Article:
The exon length of an mRNA is the sum of lengths of all its exons. As a gene may have multiple mRNA, we will simply use the maximum of all their exon lengths.

Your final assignment is to output the RPKM value for genes with a read counter > 0. To compute the exon length of the gene (maximal exon length of all mRNA) use an AnnotationTree Iterator and iterate over all mRNA (children of the gene) and all exons (children of mRNA). For the number of total mapped reads simply use the number of alignments in the alignedReadStore. Output the gene names and their RPKM values separated by tabs as follows:

#gene name           RPKM value
ENSMUSG00000053211   5932.12
ENSMUSG00000069053   10540.1
ENSMUSG00000056673   12271.3
ENSMUSG00000069049   10742.2
ENSMUSG00000091749   7287.66
ENSMUSG00000068457   37162.8
ENSMUSG00000069045   13675
ENSMUSG00000069044   6380.36
ENSMUSG00000077793   2088.62
ENSMUSG00000000103   7704.74
ENSMUSG00000091571   10965.2
ENSMUSG00000069036   127128
ENSMUSG00000090405   10965.2
ENSMUSG00000090652   35271.2
ENSMUSG00000052831   68211.2
ENSMUSG00000069031   37564.2
ENSMUSG00000071960   34984
ENSMUSG00000091987   37056.3
ENSMUSG00000090600   2310.18


Download and decompress the attached mouse annotation ([raw-attachment:Mus_musculus.NCBIM37.61.gtf.zip Mus_musculus.NCBIM37.61.gtf.zip]) and the alignment file of RNA-Seq reads aligned to chromosome Y ([raw-attachment:sim40mio_onlyY.sam.zip sim40mio_onlyY.sam.zip]). Test your program and compare your output with the output above.

#### Assignment 5¶

Type
Application
Objective

Use the code template below (click more...). Implement the function outputGeneCoverage that outputs for each expressed gene the gene name and the expression level as RPKM as tab-separated values.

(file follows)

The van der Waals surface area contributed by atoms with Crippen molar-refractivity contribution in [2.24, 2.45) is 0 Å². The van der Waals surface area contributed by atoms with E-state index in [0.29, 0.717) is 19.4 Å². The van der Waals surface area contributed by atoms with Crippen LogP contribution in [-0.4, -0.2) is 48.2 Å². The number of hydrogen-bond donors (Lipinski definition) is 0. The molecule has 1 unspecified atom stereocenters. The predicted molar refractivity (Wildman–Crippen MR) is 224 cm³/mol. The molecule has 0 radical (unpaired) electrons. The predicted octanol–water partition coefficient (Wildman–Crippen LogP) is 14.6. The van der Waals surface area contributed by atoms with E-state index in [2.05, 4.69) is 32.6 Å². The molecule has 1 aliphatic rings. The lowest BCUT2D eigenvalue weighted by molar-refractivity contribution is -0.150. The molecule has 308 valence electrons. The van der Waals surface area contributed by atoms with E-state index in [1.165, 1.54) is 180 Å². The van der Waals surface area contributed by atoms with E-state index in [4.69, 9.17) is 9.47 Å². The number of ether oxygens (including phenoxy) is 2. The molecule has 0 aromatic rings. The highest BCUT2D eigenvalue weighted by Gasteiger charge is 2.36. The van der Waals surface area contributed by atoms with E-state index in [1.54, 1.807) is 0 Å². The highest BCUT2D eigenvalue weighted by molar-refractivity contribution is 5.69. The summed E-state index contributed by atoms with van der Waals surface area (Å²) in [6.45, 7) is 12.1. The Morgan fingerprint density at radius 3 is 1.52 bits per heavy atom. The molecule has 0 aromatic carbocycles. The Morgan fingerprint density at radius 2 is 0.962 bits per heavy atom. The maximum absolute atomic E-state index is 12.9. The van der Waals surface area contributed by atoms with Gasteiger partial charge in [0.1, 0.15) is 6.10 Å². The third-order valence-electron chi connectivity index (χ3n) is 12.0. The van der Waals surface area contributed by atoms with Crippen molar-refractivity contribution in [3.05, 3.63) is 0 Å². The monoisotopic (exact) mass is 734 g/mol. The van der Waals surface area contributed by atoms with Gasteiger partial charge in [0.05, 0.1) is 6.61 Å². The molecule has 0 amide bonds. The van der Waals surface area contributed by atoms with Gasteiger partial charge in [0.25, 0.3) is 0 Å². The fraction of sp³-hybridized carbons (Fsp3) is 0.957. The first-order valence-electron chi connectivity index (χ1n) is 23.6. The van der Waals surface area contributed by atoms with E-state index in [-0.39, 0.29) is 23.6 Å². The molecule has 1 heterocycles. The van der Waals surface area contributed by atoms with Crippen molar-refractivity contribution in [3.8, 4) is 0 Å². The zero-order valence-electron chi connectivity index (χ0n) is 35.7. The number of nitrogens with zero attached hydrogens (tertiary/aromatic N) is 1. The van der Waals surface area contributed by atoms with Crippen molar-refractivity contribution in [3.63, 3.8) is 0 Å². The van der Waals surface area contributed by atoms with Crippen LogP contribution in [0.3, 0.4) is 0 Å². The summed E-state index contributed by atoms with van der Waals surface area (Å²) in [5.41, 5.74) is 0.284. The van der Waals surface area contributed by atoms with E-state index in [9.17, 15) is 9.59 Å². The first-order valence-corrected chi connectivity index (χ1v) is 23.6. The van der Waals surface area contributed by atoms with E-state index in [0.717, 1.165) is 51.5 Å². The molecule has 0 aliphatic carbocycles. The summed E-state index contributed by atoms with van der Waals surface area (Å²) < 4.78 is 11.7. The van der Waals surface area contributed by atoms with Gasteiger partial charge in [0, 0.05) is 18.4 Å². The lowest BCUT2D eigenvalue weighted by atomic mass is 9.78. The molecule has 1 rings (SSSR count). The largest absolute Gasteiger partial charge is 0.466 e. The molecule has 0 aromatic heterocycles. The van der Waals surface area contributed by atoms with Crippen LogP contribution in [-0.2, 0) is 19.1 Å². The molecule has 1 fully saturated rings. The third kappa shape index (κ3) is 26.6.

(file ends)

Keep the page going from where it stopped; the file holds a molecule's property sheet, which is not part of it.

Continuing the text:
//
// 6. Output RPKM values
//
void outputGeneCoverage(String<unsigned> const & readsPerGene, TStore const & store)
{
// INSERT YOUR CODE HERE ...
//
}


Extend the main function:

    extractGeneIntervals(intervals, store);
constructIntervalTrees(intervalTrees, intervals);

Hint
To compute the maximal exon length use three nested loops: (1) enumerate all genes, (2) enumerate all mRNA of the gene, and (3) enumerate all exons of the mRNA and sum up their lengths.
Hint
Remember that exons are not the only children of mRNA.
Solution
//
// 6. Output RPKM values
//
void outputGeneCoverage(String<unsigned> const & readsPerGene, TStore const & store)
{
// output abundances for covered genes
Iterator<TStore const, AnnotationTree<> >::Type transIt = begin(store, AnnotationTree<>());
Iterator<TStore const, AnnotationTree<> >::Type exonIt;

std::cout << "#gene name\tRPKM value" << std::endl;
for (unsigned j = 0; j < length(readsPerGene); ++j)
{
continue;

unsigned mRNALengthMax = 0;
goTo(transIt, j);

// determine maximal mRNA length (which we use as gene length)
SEQAN_ASSERT_NOT(isLeaf(transIt));
goDown(transIt);

do
{
exonIt = nodeDown(transIt);
unsigned mRNALength = 0;

// determine mRNA length, sum up the lengths of its exons
do
{
if (getAnnotation(exonIt).typeId == store.ANNO_EXON)
mRNALength += abs((int)getAnnotation(exonIt).beginPos - (int)getAnnotation(exonIt).endPos);
}
while (goRight(exonIt));

if (mRNALengthMax < mRNALength)
mRNALengthMax = mRNALength;
}
while (goRight(transIt));

// RPKM is number of reads mapped to a gene divided by its gene length in kbps
// and divided by millions of total mapped reads
std::cout << store.annotationNameStore[j] << '\t';